Jennie Somogyi talks about her return to New York City Ballet

Principal dancer Jennie Somogyi talks about returning to New York City Ballet after tearing her Achilles tendon



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Time Out New York: Do you talk to Peter Martins about your rep? 
Jennie Somogyi:
I am probably the only person in the company [who doesn’t]. I know, I’m a freak. I have never gone in and asked to do anything. It’s just not me. I just feel like everything I did I earned, and I always felt like if I went in and asked for something that that’s why I was doing it. I’m not the artistic director, so I feel like people see themselves in things that maybe they shouldn’t. I always felt funny saying, “I think I should do this.” Well, maybe I shouldn’t. So I never did [request roles], and people always used to yell at me about that. “Why aren’t you doing this? You should go in and ask!” If I was supposed to do it, I’d be doing it. So we don’t talk that often. [Laughs] I mean, we get along great, and it’s not that I’m scared of him or that we have a bad relationship at all; I just feel those are his decisions. I probably would do more if I did. I got to a certain point, and I thought, I’ve been here so long—do I go ask for something now? It just seems like, again, if I was supposed to do it, I should have done it.

Time Out New York: Just look at the younger generation and do what they would do.
Jennie Somogyi:
Oh, I know! I’m completely not the norm. I’m like, Well, do I sell out now? I went this long. [Laughs]

Time Out New York: Yes! Do it. Plus, you’re not selling out.
Jennie Somogyi:
I have gotten better as the years have gone on about saying no to things; they just asked me if I wanted to do turning girl in Who Cares? for my first show back, and the old me would have been like, Well, this is a challenge. Just do it. It’s your job. And then I thought, That’s not what I want to do for my first show back. I understand they thought, There aren’t a lot of jumps. But it’s tricks. And I thought, I don’t think that I’m going to enjoy it, and I certainly want to enjoy what I’m doing after I did all this work to get back. That’s not what I want my first show to be. So certain things I’m getting better about.

Time Out New York: What would you ask for?
Jennie Somogyi:
Oh, gosh. Don’t do this to me. No, no, no, no, no…

Time Out New York: Who do you work with ballet master–wise? Or do you work on your own?
Jennie Somogyi:
Each ballet has a different [ballet master], so I work with everybody. But if it’s something that I’ve done and done a lot, then I tend to not call anyone [to rehearsal]. For my personality, I like to work through things and feel it out, and then at the end, somebody will come in and look at it and give me pointers. I feel if I get too many corrections right off the bat, it starts to mold my performance, and then I never find myself. I used to feel bad about it; I felt like coaches took it the wrong way that I didn’t call them. I would always do it at the end. You get into that whole wanting to please your coach, and sometimes you sacrifice things that you like that you were doing. And then sometimes, if you work with somebody too long, there are so many corrections—every step has a correction, and you kind of feel stunted when you get out there. So you get a few at the end that are the important ones.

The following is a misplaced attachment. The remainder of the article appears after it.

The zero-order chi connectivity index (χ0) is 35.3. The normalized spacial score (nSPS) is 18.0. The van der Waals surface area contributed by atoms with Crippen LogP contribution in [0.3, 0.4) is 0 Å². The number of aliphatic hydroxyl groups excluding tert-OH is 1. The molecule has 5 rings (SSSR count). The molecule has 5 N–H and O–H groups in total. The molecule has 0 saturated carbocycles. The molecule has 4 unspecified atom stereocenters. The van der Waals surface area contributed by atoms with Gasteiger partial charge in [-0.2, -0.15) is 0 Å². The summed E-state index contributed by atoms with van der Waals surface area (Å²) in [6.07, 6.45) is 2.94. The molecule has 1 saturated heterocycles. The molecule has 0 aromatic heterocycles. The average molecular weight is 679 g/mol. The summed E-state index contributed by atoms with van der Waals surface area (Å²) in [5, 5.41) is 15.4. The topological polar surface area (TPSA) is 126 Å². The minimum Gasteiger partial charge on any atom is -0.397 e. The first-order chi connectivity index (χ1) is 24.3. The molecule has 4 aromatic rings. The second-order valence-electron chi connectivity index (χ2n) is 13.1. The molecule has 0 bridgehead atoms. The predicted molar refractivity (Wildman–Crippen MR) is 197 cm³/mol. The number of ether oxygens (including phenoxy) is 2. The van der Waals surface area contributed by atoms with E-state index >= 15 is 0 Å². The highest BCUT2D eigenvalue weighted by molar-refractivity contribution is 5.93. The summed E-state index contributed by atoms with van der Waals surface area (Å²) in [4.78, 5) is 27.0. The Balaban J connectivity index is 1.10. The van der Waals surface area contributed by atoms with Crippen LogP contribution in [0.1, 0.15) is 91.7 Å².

Time Out New York: You live in Pennsylvania. How often do you travel to New York now?
Jennie Somogyi:
I have my daughter there. I want her to have a yard. I’ve been spending a lot of time there. Once she starts school, I can do more here, but I primarily have been there; even if I can see her a half hour before she goes to bed, I’ll go home. I still have my apartment here.

Time Out New York: What is the commute?
Jennie Somogyi:
If I take the bus, it’s two hours; if I drive and there’s no traffic, it’s an hour and 20 minutes. But I can’t do this forever; I’m like, So I don’t sleep a lot for a couple of years. [Laughs]

Time Out New York: Do you take company class?
Jennie Somogyi:
I do. I get up at 6:30am. It’s really funny, because on days off, everybody’s like, “Oh, I got a massage and went to the spa,” and I’m like, “I went grocery shopping, went to the park.” These are the sacrifices you make. [Laughs]

Time Out New York: Was your mental state similar during each of your injuries? It’s so depressing, right?
Jennie Somogyi:
Yeah. I’m just a physical person, so that’s the hardest part: My husband always goes nuts, because if I have a day off, I can’t just relax. I mean, I can for a period of time, but not the whole day. That’s the most depressing part: Those first few months when you can’t move. And I don’t like to sweat—I mean it’s not something I enjoy—but I’m always like, I just want to sweat. My body does not want to sit. The first time I could get on a treadmill at physical therapy and I broke a sweat, I remember thinking, like, Ahhhh!

Time Out New York: We are not so different.
Jennie Somogyi:
Yeah—just to get the blood moving. For the first injury, I was more scared, because they really didn’t think I would dance again. I was 26. I was thinking, Am I going to have a limp? I go from being a world-class athlete to what? I can’t walk? I was more stressed out. This was just really awful. I truly believe everything happens for a reason, but I kept thinking: this timing! This couldn’t be worse. Trying to get back in your thirties—I thought it was going to be a lot harder. In the end, it wasn’t. Overall, my mind frame was in another place this time. But with both injuries, I set small goals, and then you get so thrilled that you accomplished them, that you start building up that confidence. I never really got depressed.

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